Open Access Open Access  Restricted Access Subscription or Fee Access

12 Oncogenes and Multistep Carcinogenesis

Robert A. Weinberg


The tumors that arise spontaneously in humans and following chemical treatment of experimental animals are formed by a complex, multistep process. This has long been apparent to pathologists who classify tumors on the basis of invasiveness, loss of differentiated traits, and a host of cytological markers. In a number of instances, it has been apparent that tumors composed of benign, relatively differentiated cells represent precursors to more malignant tumors appearing later in the course of tumorigenesis.

Observations of this sort imply a process in which tumor cell populations evolve progressively from cells that deviate only minimally from normalcy toward cells having highly aggressive, invasive behavior (Foulds 1954; Nowell 1976, 1986; Farber 1984). Such change has formal similarities with models in which species change progressively through the processes of Darwinian evolution. According to such thinking, genetic and phenotypic variability in tumor cell populations makes possible the appearance of variants that display phenotypes conferring special growth advantage within a tissue or organism. As such cell clones expand to larger size, they spawn subclones that in turn have acquired yet other novel phenotypes that then drive their own preferential expansion and eventual dominance. Tumor cell populations can thus be seen in constant flux, with new subpopulations continually replacing older ones by virtue of the display of one or another novel, advantageous phenotype.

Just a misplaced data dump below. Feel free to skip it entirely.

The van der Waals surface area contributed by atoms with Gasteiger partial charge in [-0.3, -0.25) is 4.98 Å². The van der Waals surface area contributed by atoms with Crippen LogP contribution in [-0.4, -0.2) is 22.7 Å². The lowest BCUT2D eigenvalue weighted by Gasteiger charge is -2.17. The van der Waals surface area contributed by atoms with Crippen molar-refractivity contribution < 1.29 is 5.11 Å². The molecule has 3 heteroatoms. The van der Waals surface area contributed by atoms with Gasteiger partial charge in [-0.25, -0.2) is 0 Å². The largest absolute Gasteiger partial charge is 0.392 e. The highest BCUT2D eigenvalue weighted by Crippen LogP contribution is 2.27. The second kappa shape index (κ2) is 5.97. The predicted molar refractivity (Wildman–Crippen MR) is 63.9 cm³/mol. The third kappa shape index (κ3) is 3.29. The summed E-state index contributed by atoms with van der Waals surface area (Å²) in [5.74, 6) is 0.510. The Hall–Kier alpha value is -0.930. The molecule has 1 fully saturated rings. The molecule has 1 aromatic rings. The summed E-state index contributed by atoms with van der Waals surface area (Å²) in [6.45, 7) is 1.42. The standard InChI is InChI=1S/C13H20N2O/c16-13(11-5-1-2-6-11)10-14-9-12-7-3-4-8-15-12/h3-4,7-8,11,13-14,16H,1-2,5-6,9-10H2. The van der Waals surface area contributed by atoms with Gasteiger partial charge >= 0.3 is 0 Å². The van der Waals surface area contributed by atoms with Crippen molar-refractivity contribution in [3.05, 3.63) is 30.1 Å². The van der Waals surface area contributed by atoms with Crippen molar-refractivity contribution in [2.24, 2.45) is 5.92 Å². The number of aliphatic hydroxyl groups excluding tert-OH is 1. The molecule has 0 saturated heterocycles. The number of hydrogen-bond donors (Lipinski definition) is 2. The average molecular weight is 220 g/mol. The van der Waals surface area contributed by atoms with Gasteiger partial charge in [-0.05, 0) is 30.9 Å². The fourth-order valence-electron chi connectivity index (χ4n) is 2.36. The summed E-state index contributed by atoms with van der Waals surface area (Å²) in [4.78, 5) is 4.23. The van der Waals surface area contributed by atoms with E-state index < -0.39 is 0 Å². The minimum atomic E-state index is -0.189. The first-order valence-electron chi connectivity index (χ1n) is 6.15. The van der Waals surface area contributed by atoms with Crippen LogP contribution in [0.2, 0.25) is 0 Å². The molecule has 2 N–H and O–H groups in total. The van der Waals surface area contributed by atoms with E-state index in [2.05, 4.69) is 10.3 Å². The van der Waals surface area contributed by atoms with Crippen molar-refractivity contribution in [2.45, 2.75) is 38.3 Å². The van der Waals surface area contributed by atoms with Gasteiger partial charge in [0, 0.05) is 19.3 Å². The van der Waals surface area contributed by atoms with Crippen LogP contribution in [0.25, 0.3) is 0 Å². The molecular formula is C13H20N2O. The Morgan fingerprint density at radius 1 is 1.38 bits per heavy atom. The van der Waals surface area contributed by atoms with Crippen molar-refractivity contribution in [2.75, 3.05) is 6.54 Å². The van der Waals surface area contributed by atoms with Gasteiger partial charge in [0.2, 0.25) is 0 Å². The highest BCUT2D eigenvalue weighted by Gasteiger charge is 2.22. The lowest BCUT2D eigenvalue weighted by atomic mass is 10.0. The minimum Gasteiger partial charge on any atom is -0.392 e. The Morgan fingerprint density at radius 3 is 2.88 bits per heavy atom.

The advantageous traits exhibited by tumor cell subclones might include increased growth rates, decreased dependency on growth factor stimulation, increased tolerance to anoxia, increased ability to evade immunological defenses,...

Full Text: